Today sees a debate in Parliament on Welsh Affairs, and it’s a good opportunity to look at the value of music to the Welsh economy, and the challenges it is now facing through COVID-19 and Brexit.

The music industry is of paramount importance to the Welsh economy. The numbers (from UK Music) speak for themselves:

  • In 2019 Welsh music tourism attracted 440,000 people and was worth £143 million to the Welsh economy, music contributed £260 million GVA to the Welsh economy in 2018. Highlighting the underlying strength of the sector.
  • This sector includes festivals like Green Man, as well as big one off events such as the Radio 1’s Big Weekend that was held in Swansea and iconic venues like the Principality Stadium that has hosted gigs by global artists like Beyonce, Bruce Springsteen and Justin Bieber.

Recent figures show strong growth in Wales in music tourism, which was second only to London in the percentage growth of music tourists by nation/area (people visiting an area to attend live music).

Music Tourists 2018 363,000
Music Tourists 2019 440,000 (+17.5%)
Music Tourist Spend 2018 £124 million
Music Tourist Spend 2019 £143 million (+13%)
Music Tourism Jobs 2018 1,754
Music Tourism Jobs 2019 1,843 (+4.8%)


Welsh music is both a social good and a valuable engine for wider growth.

–          Every £10 spent at a music venue is worth £17 to local businesses (here).

–          5,000 person festival can be worth up to £800,000 (here).

–          One music venue, Le Pub in Newport was worth £275,000 pa to the local economy (here).


Impact of Brexit

The lack of agreement on touring musicians in the UK-EU Trade and Cooperation Agreement has raised a lot of issues for the music sector in Wales. Welsh artists have expressed concern. Key issues include work permits/visas, cabotage and equipment. We have more detailed briefings on the impact of the Agreement available on request. 

Work permits and visas – While the UK treats EU nationals as non-visa nationals, UK citizens are being treated by EU states as visa nationals. This means that even though the TCA allows for 90 days visa-free travel, UK citizens could require a visa for short term work in certain EU member states. e.g. Spain charges £232 per visa. The Incorporated Society of Musicians have a country-by-country guide.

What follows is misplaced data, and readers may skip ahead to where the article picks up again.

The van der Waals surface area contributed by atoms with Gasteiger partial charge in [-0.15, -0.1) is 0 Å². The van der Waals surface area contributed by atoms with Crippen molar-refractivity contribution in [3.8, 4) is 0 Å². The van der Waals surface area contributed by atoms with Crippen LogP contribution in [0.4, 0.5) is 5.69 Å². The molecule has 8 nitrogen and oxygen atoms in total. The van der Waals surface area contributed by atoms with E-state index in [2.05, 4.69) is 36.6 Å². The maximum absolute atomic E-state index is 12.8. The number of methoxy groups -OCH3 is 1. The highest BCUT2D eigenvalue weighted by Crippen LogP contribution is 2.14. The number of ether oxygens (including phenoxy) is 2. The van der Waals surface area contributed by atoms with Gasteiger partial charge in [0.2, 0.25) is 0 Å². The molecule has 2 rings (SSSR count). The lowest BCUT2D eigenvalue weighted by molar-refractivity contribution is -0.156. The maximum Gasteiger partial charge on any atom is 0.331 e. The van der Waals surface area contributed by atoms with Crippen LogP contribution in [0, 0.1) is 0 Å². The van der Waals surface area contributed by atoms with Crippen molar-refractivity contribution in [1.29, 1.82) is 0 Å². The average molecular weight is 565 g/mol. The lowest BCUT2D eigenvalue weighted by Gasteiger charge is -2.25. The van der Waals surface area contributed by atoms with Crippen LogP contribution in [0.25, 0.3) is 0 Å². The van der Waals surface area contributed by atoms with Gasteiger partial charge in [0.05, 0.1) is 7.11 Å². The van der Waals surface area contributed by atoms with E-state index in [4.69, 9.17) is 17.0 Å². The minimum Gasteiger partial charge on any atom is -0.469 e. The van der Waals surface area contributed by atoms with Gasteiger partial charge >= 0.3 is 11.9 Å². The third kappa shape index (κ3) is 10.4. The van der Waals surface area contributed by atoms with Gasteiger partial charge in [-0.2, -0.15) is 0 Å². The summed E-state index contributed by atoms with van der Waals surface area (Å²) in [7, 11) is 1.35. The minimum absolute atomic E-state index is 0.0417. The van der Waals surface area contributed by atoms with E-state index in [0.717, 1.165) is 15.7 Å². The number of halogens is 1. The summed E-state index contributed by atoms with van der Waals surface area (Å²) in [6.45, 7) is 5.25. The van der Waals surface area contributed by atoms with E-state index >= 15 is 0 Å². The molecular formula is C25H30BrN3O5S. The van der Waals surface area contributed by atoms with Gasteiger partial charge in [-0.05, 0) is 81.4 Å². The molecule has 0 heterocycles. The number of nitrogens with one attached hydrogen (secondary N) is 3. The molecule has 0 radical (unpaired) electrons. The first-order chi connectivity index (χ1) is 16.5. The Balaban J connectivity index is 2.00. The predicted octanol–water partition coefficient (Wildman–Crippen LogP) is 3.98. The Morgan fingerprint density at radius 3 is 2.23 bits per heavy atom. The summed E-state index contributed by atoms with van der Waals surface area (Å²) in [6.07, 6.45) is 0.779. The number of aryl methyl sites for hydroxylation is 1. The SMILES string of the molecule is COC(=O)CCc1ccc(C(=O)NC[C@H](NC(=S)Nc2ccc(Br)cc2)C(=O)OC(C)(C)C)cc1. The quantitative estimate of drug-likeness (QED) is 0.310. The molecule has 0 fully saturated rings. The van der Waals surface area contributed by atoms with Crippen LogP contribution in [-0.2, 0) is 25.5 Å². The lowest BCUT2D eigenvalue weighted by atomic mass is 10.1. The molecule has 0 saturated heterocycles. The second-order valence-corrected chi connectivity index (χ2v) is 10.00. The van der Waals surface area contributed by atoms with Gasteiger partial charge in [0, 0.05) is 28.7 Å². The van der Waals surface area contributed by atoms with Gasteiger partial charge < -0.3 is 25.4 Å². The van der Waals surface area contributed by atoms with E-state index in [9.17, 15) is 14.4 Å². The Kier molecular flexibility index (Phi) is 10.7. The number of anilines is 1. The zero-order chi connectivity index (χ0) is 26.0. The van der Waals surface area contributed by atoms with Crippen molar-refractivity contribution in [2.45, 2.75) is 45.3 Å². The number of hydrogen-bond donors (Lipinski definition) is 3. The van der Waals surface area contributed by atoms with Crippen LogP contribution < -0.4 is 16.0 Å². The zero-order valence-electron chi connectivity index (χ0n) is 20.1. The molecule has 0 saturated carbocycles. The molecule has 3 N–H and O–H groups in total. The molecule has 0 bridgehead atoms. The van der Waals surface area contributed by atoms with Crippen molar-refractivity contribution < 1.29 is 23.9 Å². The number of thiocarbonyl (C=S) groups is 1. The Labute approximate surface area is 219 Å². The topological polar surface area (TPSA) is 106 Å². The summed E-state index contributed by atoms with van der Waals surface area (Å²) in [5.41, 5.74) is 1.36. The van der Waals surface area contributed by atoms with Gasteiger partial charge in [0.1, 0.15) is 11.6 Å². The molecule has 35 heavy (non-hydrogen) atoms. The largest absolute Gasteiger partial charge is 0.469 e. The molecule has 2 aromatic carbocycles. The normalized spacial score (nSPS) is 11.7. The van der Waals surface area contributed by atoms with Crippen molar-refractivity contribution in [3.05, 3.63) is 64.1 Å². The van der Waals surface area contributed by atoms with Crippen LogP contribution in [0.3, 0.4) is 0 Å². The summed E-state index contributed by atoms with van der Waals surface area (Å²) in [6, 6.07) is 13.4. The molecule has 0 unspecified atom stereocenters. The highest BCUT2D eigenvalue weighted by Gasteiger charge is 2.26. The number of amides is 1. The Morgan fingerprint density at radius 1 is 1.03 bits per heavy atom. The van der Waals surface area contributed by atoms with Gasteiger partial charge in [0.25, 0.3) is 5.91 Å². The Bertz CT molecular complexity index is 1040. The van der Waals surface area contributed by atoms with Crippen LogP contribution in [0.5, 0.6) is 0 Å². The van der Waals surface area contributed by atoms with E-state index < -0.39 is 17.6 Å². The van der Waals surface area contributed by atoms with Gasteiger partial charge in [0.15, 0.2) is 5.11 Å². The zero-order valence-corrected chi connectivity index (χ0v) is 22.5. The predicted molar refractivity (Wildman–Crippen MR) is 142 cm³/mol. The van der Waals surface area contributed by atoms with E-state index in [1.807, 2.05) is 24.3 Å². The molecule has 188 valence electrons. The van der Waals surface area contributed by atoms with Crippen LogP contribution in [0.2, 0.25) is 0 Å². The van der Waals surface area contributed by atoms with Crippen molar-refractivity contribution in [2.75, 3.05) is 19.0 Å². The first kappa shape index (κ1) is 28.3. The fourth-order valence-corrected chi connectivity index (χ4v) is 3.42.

Cabotage – Under EU rules trucks may only make 1 stop in the EU (cabotage) and then 2 further movements before returning. This has not been applied while the UK was a Member States but is likely to be rigorously applied to UK hauliers now. This will encourage hauliers to relocate to the EU, and touring artists to base there.

Equipment – Welsh musicians will now need carnets and other paper work to take their instruments from the UK to the EU and vice versa (unless they are hand luggage), this will cost £325.96 plus a security deposit, per shipment. Live and posted merchandise sales now face numerous bureaucratic hurdles and red tape.

These issues need to be resolved, otherwise up and coming Welsh talent will struggle to play EU countries (as they do with the US) and some tours which previously just broke even will become uneconomical to go ahead. This will particularly hurt acts without financial security and restrict the talent pipeline.


The COVID-19 pandemic has obviously hit the Welsh music industry extremely hard; the Creative Industry Federation has estimated 10% of GVA and 26% of jobs in the Welsh creative industries will be lost.

Welsh Government support schemes have tried to fill in the gaps in support from the UK Government (with support packages for freelancers for example). Other Welsh Government measures such as Business Rate Relief, grant support and the Culture Recovery Fund administered by Arts Council Wales have helped the industry and been welcomed.


The value of music, and music tourism to Wales is clear. Welsh Government support has given the sector a chance to bounce back from COVID-19, but if left unresolved, the fallout from Brexit and it’s impact on touring musicians will hold the sector back for years to come.

In Parliament, I, along with other Labour MPs have been pushing the Government to come to an agreement with the EU that will allow touring musicians to tour freely. The Government need to get their heads out of the sand on this, and we will keep pushing for it.

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